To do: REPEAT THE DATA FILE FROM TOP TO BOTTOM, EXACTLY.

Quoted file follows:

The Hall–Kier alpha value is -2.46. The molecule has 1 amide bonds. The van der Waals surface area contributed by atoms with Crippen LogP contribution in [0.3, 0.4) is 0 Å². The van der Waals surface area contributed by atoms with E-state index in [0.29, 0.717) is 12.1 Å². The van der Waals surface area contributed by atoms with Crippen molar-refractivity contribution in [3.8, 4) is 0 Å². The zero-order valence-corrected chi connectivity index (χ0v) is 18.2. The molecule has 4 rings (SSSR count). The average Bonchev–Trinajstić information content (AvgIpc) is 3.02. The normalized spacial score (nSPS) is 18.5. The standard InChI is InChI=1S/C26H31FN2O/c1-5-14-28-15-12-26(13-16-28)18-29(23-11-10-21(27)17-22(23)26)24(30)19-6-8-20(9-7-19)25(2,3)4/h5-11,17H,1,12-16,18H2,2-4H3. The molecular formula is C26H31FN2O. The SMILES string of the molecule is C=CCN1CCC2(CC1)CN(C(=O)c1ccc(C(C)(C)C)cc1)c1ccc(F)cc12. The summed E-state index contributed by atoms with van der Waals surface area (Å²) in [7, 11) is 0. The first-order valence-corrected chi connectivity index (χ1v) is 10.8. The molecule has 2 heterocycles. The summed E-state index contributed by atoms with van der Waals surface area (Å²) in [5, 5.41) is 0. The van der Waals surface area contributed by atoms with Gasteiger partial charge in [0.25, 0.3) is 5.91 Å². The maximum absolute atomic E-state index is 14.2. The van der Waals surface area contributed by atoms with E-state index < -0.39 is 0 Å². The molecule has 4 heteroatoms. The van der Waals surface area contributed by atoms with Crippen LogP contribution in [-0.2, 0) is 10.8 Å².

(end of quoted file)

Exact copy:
The Hall–Kier alpha value is -2.46. The molecule has 1 amide bonds. The van der Waals surface area contributed by atoms with Crippen LogP contribution in [0.3, 0.4) is 0 Å². The van der Waals surface area contributed by atoms with E-state index in [0.29, 0.717) is 12.1 Å². The van der Waals surface area contributed by atoms with Crippen molar-refractivity contribution in [3.8, 4) is 0 Å². The zero-order valence-corrected chi connectivity index (χ0v) is 18.2. The molecule has 4 rings (SSSR count). The average Bonchev–Trinajstić information content (AvgIpc) is 3.02. The normalized spacial score (nSPS) is 18.5. The standard InChI is InChI=1S/C26H31FN2O/c1-5-14-28-15-12-26(13-16-28)18-29(23-11-10-21(27)17-22(23)26)24(30)19-6-8-20(9-7-19)25(2,3)4/h5-11,17H,1,12-16,18H2,2-4H3. The molecular formula is C26H31FN2O. The SMILES string of the molecule is C=CCN1CCC2(CC1)CN(C(=O)c1ccc(C(C)(C)C)cc1)c1ccc(F)cc12. The summed E-state index contributed by atoms with van der Waals surface area (Å²) in [7, 11) is 0. The first-order valence-corrected chi connectivity index (χ1v) is 10.8. The molecule has 2 heterocycles. The summed E-state index contributed by atoms with van der Waals surface area (Å²) in [5, 5.41) is 0. The van der Waals surface area contributed by atoms with Gasteiger partial charge in [0.25, 0.3) is 5.91 Å². The maximum absolute atomic E-state index is 14.2. The van der Waals surface area contributed by atoms with E-state index < -0.39 is 0 Å². The molecule has 4 heteroatoms. The van der Waals surface area contributed by atoms with Crippen LogP contribution in [-0.2, 0) is 10.8 Å².